and white clover and plantain.

Another part of the study looked at

different species mixes grown in smaller

lysimeters with cow urine added to see

how much came out at the bottom.

Winter­active plants such as oats and

Italian ryegrass absorbed nitrogen in the

critical autumn and winter period.

Fodder beet in animal diets was also

found to reduce leaching.

Dr Whitehead said acombination of

these could be useful for reducing losses.

Plantain was also found to make cows

urinate more often, resulting in lower

amounts of nitrogen returned to soils and

reduced leaching. Scientists hope next to

explore if improved grazing management

and the use of widely spaced trees in

rolling hill country on sheep and beef

farms will build up soil carbon and

reduce losses.

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2355873v1


DAIRYING IN NORTH CANTERBURY

North Canterbury News, October 28, 2021

21

ALLTECH ADVERTISING FEATURE

Investment needed ... DairyNZ is calling for more research and development funding to

support farmers in meeting emissions reduction targets.

PHOTO: FILE

Research funding needed

DairyNZ is callingfor more investment in

research and development,following the

release of the Government’s Emissions

Reduction Plan discussion document.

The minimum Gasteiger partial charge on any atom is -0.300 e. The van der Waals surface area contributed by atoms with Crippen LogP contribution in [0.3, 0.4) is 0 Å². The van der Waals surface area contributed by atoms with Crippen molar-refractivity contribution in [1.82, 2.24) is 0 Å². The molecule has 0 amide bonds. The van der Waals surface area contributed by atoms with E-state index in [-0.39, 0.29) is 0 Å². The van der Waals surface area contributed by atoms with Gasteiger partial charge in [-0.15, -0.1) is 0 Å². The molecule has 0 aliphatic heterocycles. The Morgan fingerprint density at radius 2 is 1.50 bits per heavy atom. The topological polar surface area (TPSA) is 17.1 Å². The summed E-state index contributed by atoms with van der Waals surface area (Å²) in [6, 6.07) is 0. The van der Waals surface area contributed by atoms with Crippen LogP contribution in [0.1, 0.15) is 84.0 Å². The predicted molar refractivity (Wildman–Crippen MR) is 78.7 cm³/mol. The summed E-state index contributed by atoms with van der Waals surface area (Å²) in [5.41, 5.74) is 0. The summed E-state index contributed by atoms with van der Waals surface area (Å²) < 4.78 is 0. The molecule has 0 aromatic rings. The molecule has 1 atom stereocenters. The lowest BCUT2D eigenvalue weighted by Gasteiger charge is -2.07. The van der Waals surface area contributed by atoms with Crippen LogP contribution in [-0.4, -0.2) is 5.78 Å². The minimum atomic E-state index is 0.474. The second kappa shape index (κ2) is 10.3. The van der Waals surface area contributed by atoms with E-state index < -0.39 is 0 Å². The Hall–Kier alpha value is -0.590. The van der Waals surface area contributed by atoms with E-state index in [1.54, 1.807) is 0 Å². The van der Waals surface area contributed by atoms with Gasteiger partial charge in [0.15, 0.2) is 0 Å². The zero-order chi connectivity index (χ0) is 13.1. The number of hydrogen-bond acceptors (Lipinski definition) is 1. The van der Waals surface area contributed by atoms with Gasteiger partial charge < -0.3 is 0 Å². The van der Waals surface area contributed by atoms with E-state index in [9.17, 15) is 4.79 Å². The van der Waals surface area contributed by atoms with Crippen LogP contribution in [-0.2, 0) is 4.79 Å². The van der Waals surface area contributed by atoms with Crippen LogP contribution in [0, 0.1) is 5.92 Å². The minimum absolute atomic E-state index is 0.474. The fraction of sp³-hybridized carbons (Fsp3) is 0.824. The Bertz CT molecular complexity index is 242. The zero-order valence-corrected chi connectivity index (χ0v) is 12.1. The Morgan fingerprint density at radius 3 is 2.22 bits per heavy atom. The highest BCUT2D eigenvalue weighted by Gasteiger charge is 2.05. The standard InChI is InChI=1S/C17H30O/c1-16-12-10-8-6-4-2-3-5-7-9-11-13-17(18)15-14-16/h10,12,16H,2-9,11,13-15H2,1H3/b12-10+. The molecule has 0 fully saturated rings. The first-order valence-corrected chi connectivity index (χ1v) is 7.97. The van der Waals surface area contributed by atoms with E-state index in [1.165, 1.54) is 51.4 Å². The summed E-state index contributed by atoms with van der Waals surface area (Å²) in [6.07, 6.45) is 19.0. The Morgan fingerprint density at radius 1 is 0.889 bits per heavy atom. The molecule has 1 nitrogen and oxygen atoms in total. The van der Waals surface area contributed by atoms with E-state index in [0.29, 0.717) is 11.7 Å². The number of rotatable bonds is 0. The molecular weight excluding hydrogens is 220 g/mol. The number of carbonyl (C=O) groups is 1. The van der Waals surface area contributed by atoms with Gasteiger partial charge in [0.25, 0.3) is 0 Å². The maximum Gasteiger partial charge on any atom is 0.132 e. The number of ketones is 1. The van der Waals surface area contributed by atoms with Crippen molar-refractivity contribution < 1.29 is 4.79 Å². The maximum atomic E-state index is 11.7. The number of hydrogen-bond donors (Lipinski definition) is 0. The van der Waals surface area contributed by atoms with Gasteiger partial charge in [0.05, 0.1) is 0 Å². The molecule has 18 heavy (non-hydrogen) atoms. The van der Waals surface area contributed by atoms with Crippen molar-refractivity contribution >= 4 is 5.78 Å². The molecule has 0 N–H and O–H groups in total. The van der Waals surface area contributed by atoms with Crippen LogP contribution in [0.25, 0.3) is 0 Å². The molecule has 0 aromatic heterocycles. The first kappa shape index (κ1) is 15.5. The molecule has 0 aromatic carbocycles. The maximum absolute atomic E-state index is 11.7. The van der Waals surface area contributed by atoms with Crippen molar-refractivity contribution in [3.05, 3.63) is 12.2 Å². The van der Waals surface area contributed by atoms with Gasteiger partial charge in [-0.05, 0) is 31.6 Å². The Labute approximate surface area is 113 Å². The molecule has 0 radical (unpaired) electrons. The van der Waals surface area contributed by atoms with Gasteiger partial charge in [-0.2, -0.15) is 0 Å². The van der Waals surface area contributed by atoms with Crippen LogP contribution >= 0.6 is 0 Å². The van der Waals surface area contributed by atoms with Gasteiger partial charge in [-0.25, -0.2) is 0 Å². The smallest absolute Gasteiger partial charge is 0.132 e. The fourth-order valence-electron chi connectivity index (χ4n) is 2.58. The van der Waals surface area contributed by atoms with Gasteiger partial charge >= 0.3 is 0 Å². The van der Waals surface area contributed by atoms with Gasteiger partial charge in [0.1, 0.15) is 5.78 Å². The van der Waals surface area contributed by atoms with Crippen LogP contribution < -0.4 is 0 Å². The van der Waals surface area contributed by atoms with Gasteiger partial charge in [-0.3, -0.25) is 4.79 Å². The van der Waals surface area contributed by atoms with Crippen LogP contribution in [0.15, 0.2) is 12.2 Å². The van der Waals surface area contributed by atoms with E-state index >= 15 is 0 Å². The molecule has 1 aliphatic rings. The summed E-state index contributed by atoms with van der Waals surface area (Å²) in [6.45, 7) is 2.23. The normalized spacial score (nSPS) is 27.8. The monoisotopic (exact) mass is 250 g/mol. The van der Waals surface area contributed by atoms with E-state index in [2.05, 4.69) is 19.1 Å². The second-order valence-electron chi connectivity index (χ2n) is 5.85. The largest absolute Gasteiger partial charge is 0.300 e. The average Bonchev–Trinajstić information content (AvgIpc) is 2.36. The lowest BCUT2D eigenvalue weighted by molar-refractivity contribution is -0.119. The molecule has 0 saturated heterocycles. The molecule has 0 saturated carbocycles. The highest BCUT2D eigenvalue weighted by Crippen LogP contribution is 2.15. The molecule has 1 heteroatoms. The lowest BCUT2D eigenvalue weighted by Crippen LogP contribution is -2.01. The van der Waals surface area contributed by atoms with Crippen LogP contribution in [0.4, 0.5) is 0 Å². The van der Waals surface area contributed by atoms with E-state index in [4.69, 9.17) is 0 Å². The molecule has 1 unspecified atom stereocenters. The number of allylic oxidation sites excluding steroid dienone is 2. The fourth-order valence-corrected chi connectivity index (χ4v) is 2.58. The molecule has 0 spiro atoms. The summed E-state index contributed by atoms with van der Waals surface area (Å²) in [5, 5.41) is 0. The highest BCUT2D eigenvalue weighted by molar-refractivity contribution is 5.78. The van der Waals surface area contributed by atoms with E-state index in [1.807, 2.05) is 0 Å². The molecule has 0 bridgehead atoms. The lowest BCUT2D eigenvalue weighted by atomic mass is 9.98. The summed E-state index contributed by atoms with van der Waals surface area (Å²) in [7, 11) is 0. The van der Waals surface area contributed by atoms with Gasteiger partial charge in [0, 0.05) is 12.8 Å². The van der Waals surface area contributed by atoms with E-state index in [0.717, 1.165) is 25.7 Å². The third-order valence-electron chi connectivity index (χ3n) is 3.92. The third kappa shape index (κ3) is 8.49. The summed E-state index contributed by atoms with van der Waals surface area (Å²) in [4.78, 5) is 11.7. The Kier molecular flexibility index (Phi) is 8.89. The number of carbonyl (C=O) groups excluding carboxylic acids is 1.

The document, Te hau marohi ki

anamata ­Transitioning to alow­emissions

and climate­resilient future,acknowledges

Kiwidairy farmers have the world’s

lowestcarbon footprint, DairyNZsays.

It also reinforces agriculture needs

research and development and extension

investmenttobe more sustainable and

meet Government targets.

‘‘The approachendorsesHeWaka Eke

Noa –the primarysector, Government

and Maori partnership–asakeypathway

for farmers and growers to play our part

in reducing emissions alongside all

kiwis,’’ DairyNZchief executive Dr Tim

Macklesays.

‘‘It’spositive to see the Government

recognising the importance of He Waka

Eke Noa. The partnershipisachieving

milestones to measure, manage and

reduceemissions.

‘‘But we also needadaptable

regulations so farmers can start usingnew

technologies as they become available.

We’re lagging behind other countries in

the toolstofight climate changeright

now, because the flexibility is not there.’’

DairyNZ is callingonthe Government

to start reporting on the warming effect of

the differentgases, as well as emissions,

which it saysaligns with international

climate change science and would

improve decision­making by being

grounded in evidence.

‘‘Addressing climatechange requires

an economy­wide shift. The document

sets pathways for all sectors and all

greenhouse gases such as long­lived

carbondioxideand short­lived methane,’’

Dr Mackle says.

Under the Government’s Fit for aBetter

Dr Tim Mackle

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Improve cow flow to &from the shed with a

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New lanes &existing lane maintenance, we

supply from our own quarries, provide cartage

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general earthmoving needs.

World Strategy,DairyNZisworking

alongside Government, industry,Maori

and the science sector to develop ashared

research and developmentplan to

accelerate new mitigations to reduce

methane and nitrousoxide emissions for

farmers.

‘‘Our workwith the Strategy will